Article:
Jannah Theme License is not validated, Go to the theme options page to validate the license, You need a single license for each domain name.

You won’t believe how much snow the models predict for NM

The National Weather Service says a large, slow-moving storm system will bring two cycles of heavy snow to the Upper Midwest this week, adding the impacts from travel will likely be Tuesday night through Thursday night. Blown snow and blizzard conditions may also be on the menu.

Confidence in significant snow accumulation and travel impacts Tuesday through Thursday is building. There is still uncertainty about the exact times and amounts, but the overall system is large and slow.

The storm is several days away, so while there are still uncertainties such as exact amounts of snowfall, exact timing, and where the heaviest snowbands will line up, several forecasting models are starting to reach agreement on what could be a big event. snowy southern Minnesota.

The European model

The European forecast model predicts large amounts of new snow across much of the state. 28.7 inches for Faribault, 25.2 for Owatonna, 23.6 for Rochester, over 30 inches for Twin Cities parts. Did you understand.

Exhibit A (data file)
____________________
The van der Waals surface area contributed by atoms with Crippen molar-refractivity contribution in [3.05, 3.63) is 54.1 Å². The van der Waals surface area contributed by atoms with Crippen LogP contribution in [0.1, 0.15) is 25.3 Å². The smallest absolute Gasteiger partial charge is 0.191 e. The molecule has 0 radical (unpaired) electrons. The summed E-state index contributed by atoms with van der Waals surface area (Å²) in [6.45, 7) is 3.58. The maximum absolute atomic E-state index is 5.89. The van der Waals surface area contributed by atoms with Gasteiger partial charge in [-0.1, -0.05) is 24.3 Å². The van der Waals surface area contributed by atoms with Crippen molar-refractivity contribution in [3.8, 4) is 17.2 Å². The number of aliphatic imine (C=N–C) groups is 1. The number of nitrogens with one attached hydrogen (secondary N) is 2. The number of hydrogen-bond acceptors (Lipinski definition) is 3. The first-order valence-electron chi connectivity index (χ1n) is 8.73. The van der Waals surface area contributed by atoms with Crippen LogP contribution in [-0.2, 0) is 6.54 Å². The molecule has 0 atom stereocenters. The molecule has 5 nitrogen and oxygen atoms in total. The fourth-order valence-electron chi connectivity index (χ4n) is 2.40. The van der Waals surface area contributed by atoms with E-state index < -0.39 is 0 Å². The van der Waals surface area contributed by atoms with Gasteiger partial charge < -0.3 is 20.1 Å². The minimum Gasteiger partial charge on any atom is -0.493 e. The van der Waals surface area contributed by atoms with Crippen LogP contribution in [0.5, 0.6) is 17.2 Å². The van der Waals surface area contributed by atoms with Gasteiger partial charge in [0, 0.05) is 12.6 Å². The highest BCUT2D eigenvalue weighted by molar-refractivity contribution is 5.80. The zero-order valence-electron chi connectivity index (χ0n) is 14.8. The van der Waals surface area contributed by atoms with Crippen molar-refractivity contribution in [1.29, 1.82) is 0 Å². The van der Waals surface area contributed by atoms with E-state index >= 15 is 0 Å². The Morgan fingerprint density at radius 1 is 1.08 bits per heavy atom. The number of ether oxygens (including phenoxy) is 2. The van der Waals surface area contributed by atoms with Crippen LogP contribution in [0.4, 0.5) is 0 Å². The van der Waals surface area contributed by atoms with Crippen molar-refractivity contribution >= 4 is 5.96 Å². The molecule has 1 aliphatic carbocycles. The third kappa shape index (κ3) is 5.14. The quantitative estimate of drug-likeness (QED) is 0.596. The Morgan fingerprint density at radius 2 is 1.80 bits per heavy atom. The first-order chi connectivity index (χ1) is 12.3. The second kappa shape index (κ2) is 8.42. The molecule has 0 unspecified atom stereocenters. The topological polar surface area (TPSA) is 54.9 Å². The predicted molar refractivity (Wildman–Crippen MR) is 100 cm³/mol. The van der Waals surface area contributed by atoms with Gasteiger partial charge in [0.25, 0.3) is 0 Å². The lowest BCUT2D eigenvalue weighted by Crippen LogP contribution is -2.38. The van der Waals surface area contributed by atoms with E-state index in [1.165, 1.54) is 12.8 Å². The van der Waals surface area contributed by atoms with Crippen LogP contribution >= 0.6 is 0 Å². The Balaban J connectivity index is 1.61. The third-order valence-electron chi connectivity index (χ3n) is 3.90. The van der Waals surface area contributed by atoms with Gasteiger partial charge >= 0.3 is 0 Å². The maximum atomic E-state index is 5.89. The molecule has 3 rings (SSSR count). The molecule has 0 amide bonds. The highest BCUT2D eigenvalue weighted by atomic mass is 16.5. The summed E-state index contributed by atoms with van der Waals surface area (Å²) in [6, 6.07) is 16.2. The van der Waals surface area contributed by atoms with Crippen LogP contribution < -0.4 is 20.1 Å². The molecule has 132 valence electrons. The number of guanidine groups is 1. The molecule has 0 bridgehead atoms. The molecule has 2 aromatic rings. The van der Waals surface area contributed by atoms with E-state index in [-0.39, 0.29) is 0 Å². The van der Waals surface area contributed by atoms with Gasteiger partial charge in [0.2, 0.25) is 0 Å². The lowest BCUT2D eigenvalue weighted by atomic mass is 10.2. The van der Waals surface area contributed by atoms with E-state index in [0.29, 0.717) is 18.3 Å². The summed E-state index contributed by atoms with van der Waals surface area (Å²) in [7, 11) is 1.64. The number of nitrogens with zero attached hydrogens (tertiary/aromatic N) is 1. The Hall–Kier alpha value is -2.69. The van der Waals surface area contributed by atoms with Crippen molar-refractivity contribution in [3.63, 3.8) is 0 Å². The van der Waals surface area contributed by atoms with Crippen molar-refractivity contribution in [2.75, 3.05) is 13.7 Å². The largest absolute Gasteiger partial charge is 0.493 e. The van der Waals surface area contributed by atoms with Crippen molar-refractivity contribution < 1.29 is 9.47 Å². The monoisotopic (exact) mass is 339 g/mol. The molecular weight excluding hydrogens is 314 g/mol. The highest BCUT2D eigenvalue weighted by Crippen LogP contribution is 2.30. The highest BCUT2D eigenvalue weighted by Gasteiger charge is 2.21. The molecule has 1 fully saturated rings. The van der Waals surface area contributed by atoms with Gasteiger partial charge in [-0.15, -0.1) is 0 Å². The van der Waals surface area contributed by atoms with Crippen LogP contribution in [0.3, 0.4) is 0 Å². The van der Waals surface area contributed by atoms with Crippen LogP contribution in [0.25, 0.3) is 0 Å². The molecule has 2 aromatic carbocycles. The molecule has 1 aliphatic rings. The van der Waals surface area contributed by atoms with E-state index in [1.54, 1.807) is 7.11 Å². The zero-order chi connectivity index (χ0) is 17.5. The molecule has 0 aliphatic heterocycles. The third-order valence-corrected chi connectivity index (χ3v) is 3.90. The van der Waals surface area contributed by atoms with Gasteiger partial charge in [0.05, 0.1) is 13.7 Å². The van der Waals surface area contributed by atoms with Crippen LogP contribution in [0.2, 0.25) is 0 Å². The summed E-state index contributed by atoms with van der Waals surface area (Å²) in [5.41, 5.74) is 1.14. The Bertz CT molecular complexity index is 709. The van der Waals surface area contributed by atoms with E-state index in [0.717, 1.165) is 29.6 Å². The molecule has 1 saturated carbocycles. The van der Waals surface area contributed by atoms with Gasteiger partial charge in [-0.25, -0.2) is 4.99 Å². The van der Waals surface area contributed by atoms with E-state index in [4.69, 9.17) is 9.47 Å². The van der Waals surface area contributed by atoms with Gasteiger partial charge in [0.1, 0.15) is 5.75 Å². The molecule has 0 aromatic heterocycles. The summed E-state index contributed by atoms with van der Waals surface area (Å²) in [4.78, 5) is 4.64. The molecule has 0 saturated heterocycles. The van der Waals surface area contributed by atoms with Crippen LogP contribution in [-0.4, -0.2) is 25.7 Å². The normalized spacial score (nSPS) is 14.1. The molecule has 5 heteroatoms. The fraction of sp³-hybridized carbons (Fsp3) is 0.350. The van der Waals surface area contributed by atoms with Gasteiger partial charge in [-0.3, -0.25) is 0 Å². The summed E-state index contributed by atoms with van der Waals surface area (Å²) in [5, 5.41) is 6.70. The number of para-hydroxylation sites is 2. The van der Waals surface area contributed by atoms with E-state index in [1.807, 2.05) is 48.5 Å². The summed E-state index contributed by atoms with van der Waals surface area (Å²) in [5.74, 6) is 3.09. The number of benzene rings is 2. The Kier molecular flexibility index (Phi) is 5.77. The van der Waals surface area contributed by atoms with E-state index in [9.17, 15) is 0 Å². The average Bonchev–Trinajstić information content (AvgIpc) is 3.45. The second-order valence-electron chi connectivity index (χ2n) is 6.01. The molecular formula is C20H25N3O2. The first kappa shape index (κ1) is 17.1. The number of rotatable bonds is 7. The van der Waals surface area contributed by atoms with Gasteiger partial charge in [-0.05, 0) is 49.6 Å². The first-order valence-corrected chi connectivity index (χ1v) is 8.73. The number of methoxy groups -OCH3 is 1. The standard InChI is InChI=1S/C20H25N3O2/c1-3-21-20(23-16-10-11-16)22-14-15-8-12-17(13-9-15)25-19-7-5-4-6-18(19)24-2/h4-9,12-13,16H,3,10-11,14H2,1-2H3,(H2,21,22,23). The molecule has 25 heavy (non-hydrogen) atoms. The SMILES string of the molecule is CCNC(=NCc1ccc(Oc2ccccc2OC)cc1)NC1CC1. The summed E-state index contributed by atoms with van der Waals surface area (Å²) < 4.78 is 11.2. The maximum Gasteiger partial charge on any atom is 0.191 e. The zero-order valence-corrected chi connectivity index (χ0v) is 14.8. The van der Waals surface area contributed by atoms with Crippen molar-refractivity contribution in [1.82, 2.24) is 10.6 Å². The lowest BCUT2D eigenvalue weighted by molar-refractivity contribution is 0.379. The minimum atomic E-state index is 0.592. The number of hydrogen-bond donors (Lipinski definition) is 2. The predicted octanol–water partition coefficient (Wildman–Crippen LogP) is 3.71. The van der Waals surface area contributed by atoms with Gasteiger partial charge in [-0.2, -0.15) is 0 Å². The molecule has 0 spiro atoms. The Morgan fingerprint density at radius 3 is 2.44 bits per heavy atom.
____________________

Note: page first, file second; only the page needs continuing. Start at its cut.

The American model

Now things get a little more interesting, because while the different models differ a bit in quantities and drift north or south for heavier totals, the bottom line is that they all look like they should be dumped — big time. This time we have 21.1 inches for Faribault, 16.1 for Owatonna, 14.2 for Rochester and, again, nearly 30 inches for Twin Cities parts.

The Canadian model

OK, now we’re three by three. While things still vary a bit, the common theme is that as of right now it looks like some parts of Minnesota will get a lot of snow. The Canadian model requires 22.7 inches in Faribault, 22.2 in Owatonna, 21.3 in Rochester, and about 20 inches in the Twin Cities Metro.

While all of this seems to be leaning towards a day or two of snow, the storm is still several days away and a lot could change. Stay tuned, monitor the forecast, and make sure you’ve fueled your snowthrower.

The 100 Best Places to Live in the Midwest

The 100 Best Places to Live on the West Coast

Content Source

Related Articles

Leave a Reply

Your email address will not be published. Required fields are marked *

Back to top button